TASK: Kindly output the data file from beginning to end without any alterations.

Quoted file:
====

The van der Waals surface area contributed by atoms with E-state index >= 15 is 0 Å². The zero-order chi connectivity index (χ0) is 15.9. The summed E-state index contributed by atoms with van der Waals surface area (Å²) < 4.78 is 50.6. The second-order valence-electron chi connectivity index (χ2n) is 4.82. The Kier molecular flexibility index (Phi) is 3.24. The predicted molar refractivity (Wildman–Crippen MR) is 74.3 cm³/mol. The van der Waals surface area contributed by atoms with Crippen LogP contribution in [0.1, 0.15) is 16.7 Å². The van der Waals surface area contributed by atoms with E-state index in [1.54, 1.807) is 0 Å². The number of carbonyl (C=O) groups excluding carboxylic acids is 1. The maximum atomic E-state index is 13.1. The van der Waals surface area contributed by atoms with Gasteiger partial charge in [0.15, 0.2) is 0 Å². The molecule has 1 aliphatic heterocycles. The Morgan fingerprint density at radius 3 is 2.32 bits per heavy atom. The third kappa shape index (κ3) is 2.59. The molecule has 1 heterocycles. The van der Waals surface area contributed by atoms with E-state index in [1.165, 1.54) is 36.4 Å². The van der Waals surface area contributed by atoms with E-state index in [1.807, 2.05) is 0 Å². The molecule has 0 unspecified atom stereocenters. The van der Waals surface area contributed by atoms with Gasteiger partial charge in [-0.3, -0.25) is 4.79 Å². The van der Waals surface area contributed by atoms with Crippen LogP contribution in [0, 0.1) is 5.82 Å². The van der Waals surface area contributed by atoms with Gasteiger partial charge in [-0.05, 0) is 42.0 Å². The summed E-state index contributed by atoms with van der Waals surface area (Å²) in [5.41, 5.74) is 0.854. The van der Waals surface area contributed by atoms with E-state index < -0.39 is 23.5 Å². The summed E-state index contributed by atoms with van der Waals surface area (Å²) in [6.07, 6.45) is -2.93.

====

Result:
The van der Waals surface area contributed by atoms with E-state index >= 15 is 0 Å². The zero-order chi connectivity index (χ0) is 15.9. The summed E-state index contributed by atoms with van der Waals surface area (Å²) < 4.78 is 50.6. The second-order valence-electron chi connectivity index (χ2n) is 4.82. The Kier molecular flexibility index (Phi) is 3.24. The predicted molar refractivity (Wildman–Crippen MR) is 74.3 cm³/mol. The van der Waals surface area contributed by atoms with Crippen LogP contribution in [0.1, 0.15) is 16.7 Å². The van der Waals surface area contributed by atoms with E-state index in [1.54, 1.807) is 0 Å². The number of carbonyl (C=O) groups excluding carboxylic acids is 1. The maximum atomic E-state index is 13.1. The van der Waals surface area contributed by atoms with Gasteiger partial charge in [0.15, 0.2) is 0 Å². The molecule has 1 aliphatic heterocycles. The Morgan fingerprint density at radius 3 is 2.32 bits per heavy atom. The third kappa shape index (κ3) is 2.59. The molecule has 1 heterocycles. The van der Waals surface area contributed by atoms with E-state index in [1.165, 1.54) is 36.4 Å². The van der Waals surface area contributed by atoms with E-state index in [1.807, 2.05) is 0 Å². The molecule has 0 unspecified atom stereocenters. The van der Waals surface area contributed by atoms with Gasteiger partial charge in [-0.3, -0.25) is 4.79 Å². The van der Waals surface area contributed by atoms with Crippen LogP contribution in [0, 0.1) is 5.82 Å². The van der Waals surface area contributed by atoms with Gasteiger partial charge in [-0.05, 0) is 42.0 Å². The summed E-state index contributed by atoms with van der Waals surface area (Å²) in [5.41, 5.74) is 0.854. The van der Waals surface area contributed by atoms with E-state index < -0.39 is 23.5 Å². The summed E-state index contributed by atoms with van der Waals surface area (Å²) in [6.07, 6.45) is -2.93.